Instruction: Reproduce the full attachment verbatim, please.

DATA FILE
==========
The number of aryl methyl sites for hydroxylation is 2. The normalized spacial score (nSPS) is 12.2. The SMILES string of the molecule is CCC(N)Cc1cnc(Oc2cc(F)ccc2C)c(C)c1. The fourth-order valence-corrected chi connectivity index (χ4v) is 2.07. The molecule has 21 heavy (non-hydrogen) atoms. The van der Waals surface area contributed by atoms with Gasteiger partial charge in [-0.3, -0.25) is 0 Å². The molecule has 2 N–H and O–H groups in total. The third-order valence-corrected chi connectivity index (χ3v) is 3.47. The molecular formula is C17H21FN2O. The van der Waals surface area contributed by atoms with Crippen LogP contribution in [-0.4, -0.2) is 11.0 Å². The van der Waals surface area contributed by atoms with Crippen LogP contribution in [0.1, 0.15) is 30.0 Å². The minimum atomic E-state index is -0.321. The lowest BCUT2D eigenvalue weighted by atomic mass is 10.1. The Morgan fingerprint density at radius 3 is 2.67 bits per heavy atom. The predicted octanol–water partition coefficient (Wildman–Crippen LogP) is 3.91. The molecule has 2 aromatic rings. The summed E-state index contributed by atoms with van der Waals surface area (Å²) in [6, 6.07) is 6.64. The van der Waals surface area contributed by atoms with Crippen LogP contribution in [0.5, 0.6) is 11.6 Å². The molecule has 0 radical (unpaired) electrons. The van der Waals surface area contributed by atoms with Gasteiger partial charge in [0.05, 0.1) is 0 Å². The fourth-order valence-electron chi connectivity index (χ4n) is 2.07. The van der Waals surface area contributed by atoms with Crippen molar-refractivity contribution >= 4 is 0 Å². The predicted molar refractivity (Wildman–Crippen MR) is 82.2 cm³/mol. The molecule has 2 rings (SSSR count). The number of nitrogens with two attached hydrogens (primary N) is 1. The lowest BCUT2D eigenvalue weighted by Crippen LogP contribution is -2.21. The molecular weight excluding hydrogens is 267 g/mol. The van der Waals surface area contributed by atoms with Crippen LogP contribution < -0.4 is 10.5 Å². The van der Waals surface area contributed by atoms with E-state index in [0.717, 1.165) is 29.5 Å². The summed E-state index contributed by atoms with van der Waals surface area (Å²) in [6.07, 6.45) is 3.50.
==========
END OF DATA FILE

The number of aryl methyl sites for hydroxylation is 2. The normalized spacial score (nSPS) is 12.2. The SMILES string of the molecule is CCC(N)Cc1cnc(Oc2cc(F)ccc2C)c(C)c1. The fourth-order valence-corrected chi connectivity index (χ4v) is 2.07. The molecule has 21 heavy (non-hydrogen) atoms. The van der Waals surface area contributed by atoms with Gasteiger partial charge in [-0.3, -0.25) is 0 Å². The molecule has 2 N–H and O–H groups in total. The third-order valence-corrected chi connectivity index (χ3v) is 3.47. The molecular formula is C17H21FN2O. The van der Waals surface area contributed by atoms with Crippen LogP contribution in [-0.4, -0.2) is 11.0 Å². The van der Waals surface area contributed by atoms with Crippen LogP contribution in [0.1, 0.15) is 30.0 Å². The minimum atomic E-state index is -0.321. The lowest BCUT2D eigenvalue weighted by atomic mass is 10.1. The Morgan fingerprint density at radius 3 is 2.67 bits per heavy atom. The predicted octanol–water partition coefficient (Wildman–Crippen LogP) is 3.91. The molecule has 2 aromatic rings. The summed E-state index contributed by atoms with van der Waals surface area (Å²) in [6, 6.07) is 6.64. The van der Waals surface area contributed by atoms with Crippen LogP contribution in [0.5, 0.6) is 11.6 Å². The molecule has 0 radical (unpaired) electrons. The van der Waals surface area contributed by atoms with Gasteiger partial charge in [0.05, 0.1) is 0 Å². The fourth-order valence-electron chi connectivity index (χ4n) is 2.07. The van der Waals surface area contributed by atoms with Crippen molar-refractivity contribution >= 4 is 0 Å². The predicted molar refractivity (Wildman–Crippen MR) is 82.2 cm³/mol. The molecule has 2 rings (SSSR count). The number of nitrogens with two attached hydrogens (primary N) is 1. The lowest BCUT2D eigenvalue weighted by Crippen LogP contribution is -2.21. The molecular weight excluding hydrogens is 267 g/mol. The van der Waals surface area contributed by atoms with Crippen LogP contribution < -0.4 is 10.5 Å². The van der Waals surface area contributed by atoms with E-state index in [0.717, 1.165) is 29.5 Å². The summed E-state index contributed by atoms with van der Waals surface area (Å²) in [6.07, 6.45) is 3.50.